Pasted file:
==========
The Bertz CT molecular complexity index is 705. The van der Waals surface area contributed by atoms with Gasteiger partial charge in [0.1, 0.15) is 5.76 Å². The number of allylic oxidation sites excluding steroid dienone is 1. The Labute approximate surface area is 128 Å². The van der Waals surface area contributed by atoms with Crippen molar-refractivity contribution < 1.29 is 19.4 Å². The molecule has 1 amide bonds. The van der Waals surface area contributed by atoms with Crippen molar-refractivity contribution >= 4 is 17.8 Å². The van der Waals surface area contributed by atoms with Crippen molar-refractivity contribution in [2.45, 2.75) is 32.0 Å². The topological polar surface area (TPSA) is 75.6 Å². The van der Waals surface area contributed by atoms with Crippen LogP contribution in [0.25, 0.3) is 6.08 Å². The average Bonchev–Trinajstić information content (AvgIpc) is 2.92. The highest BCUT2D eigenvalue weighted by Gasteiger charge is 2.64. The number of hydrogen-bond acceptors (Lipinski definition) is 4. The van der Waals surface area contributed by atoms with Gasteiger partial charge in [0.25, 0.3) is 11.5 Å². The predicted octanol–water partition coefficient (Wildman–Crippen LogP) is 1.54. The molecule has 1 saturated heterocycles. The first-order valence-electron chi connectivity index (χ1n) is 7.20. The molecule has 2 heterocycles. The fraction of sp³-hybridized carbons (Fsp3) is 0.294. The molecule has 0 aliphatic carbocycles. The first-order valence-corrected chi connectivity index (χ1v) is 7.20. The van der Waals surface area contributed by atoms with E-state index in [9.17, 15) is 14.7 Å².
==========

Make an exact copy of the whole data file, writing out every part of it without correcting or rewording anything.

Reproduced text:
The Bertz CT molecular complexity index is 705. The van der Waals surface area contributed by atoms with Gasteiger partial charge in [0.1, 0.15) is 5.76 Å². The number of allylic oxidation sites excluding steroid dienone is 1. The Labute approximate surface area is 128 Å². The van der Waals surface area contributed by atoms with Crippen molar-refractivity contribution < 1.29 is 19.4 Å². The molecule has 1 amide bonds. The van der Waals surface area contributed by atoms with Crippen molar-refractivity contribution >= 4 is 17.8 Å². The van der Waals surface area contributed by atoms with Crippen molar-refractivity contribution in [2.45, 2.75) is 32.0 Å². The topological polar surface area (TPSA) is 75.6 Å². The van der Waals surface area contributed by atoms with Crippen LogP contribution in [0.25, 0.3) is 6.08 Å². The average Bonchev–Trinajstić information content (AvgIpc) is 2.92. The highest BCUT2D eigenvalue weighted by Gasteiger charge is 2.64. The number of hydrogen-bond acceptors (Lipinski definition) is 4. The van der Waals surface area contributed by atoms with Gasteiger partial charge in [0.25, 0.3) is 11.5 Å². The predicted octanol–water partition coefficient (Wildman–Crippen LogP) is 1.54. The molecule has 1 saturated heterocycles. The first-order valence-electron chi connectivity index (χ1n) is 7.20. The molecule has 2 heterocycles. The fraction of sp³-hybridized carbons (Fsp3) is 0.294. The molecule has 0 aliphatic carbocycles. The first-order valence-corrected chi connectivity index (χ1v) is 7.20. The van der Waals surface area contributed by atoms with E-state index in [9.17, 15) is 14.7 Å².